SpecFlow (C#)

C# Step-By-Step Test Create using SpecFlow BDD Framework

Briefing

Following this tutorial you will know how to:

  • Create your first C# and SpecFlow project.

  • Create your first feature

  • Use TestProject OpenSDK to write your tests.

  • Package & upload your test to TestProject platform.

  • Run the test from the website.

Creating Your First Project

Let's start by creating our first project.

In this tutorial we will use Visual Studio but you can use Visual Studio Code if you prefer. You can download both here.

Before we create our project, we need to install SpecFlow extension for Visual Studio:

  • Open the Extensions menu and choose Manage Extensions.

  • Click Online and search for SpecFlow, then install the extension:

Now let's create our project. First, open the File menu and choose New -> Project...:

Next, select the NUnit Test Project (.NET Core) option.

You can also build your tests with xUnit or MSTest, but we will use NUnit in this tutorial.

Next name your project and press the Create button. In the new window select NUnit as your Test Framework.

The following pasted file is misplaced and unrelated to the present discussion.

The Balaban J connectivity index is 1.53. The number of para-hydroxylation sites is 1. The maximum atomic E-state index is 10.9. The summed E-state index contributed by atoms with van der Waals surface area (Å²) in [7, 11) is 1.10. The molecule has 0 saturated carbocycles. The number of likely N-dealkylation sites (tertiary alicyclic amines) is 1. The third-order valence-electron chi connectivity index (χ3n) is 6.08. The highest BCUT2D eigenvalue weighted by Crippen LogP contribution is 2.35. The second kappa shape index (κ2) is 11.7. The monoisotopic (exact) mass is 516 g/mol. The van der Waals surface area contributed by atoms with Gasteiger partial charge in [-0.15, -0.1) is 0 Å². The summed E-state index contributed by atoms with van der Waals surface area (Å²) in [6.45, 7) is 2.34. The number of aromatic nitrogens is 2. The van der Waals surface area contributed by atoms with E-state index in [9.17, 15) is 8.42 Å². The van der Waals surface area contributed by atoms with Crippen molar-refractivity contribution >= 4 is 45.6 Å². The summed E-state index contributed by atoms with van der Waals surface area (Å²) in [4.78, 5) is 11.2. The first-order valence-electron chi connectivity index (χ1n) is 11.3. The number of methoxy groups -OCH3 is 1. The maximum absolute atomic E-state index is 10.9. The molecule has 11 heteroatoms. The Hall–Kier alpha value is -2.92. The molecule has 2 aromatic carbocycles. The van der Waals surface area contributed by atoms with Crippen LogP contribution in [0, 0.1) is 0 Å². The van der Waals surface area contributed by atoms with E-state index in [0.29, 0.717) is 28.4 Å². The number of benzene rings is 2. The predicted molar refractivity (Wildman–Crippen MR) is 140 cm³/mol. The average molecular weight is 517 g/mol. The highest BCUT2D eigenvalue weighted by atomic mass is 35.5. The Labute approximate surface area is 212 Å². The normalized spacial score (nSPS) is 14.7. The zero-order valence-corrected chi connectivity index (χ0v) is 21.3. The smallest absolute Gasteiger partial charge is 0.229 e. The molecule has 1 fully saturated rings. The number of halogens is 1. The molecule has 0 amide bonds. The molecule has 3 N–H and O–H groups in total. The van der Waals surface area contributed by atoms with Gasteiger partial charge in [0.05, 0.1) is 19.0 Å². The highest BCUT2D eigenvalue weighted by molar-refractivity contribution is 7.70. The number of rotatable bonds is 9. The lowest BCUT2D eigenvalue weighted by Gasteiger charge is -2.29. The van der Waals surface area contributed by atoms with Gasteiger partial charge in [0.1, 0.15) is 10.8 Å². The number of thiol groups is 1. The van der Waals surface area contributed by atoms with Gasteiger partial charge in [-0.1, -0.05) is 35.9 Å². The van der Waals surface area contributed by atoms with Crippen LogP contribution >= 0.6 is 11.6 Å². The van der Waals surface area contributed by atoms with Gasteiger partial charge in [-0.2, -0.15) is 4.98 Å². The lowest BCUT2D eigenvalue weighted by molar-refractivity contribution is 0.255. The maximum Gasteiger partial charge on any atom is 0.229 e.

Now Press Create to finish your project. You will be greeted with the following page structure:

Next, let's add TestProject's OpenSDK to the project, so we can write our first test. All you need to do is:

  1. Right click your project and select Manage NuGet Packages....

  2. Click the Browse tab and search for testproject opensdk.

  3. You will see 2 dependencies: one for the SDK itself and one for TestProject's SpecFlow plugin. We need to install both.

Congratulations! You are now ready to write your first tests with SpecFlow.

Write our first test using SpecFlow

SpecFlow is the #1 .NET open-source framework for Behavior Driven Development, Acceptance Test Driven Development and Specification by Example. With over 10 million downloads on NuGet, SpecFlow is trusted by teams around the world.

Let's change the existing feature file to one that suits our test. We'll rename it to my-first.feature and add the following text:

Feature: My First Feature
My first SpecFlow feature using TestProject OpenSDK
Scenario: Login With Different Users
Given user is on TestProject Demo Login Page
When user enters <username> and <password>
And clicks on Login button
Then user should be logged in succesfully
Examples:
| username | password |
| John Doe | 12345 |
| Jane Doe | 12345 |

This feature has one scenario with 4 simple steps. It also has 2 examples; these are translated to a data-driven test.

Now we need to implement those steps. luckily for us, the SpecFlow extension will do some of the work for us:

  • Right-click the feature window and select Generate Step Definitions.

  • You can see the list of steps that will be generated. Just click the Generate button and save the step Definitions in the Steps folder.

Here's what the generated steps look like:

using System;
using TechTalk.SpecFlow;
namespace MyFirstSpecFlowProject.Steps
{
[Binding]
public class MyFirstFeatureSteps
{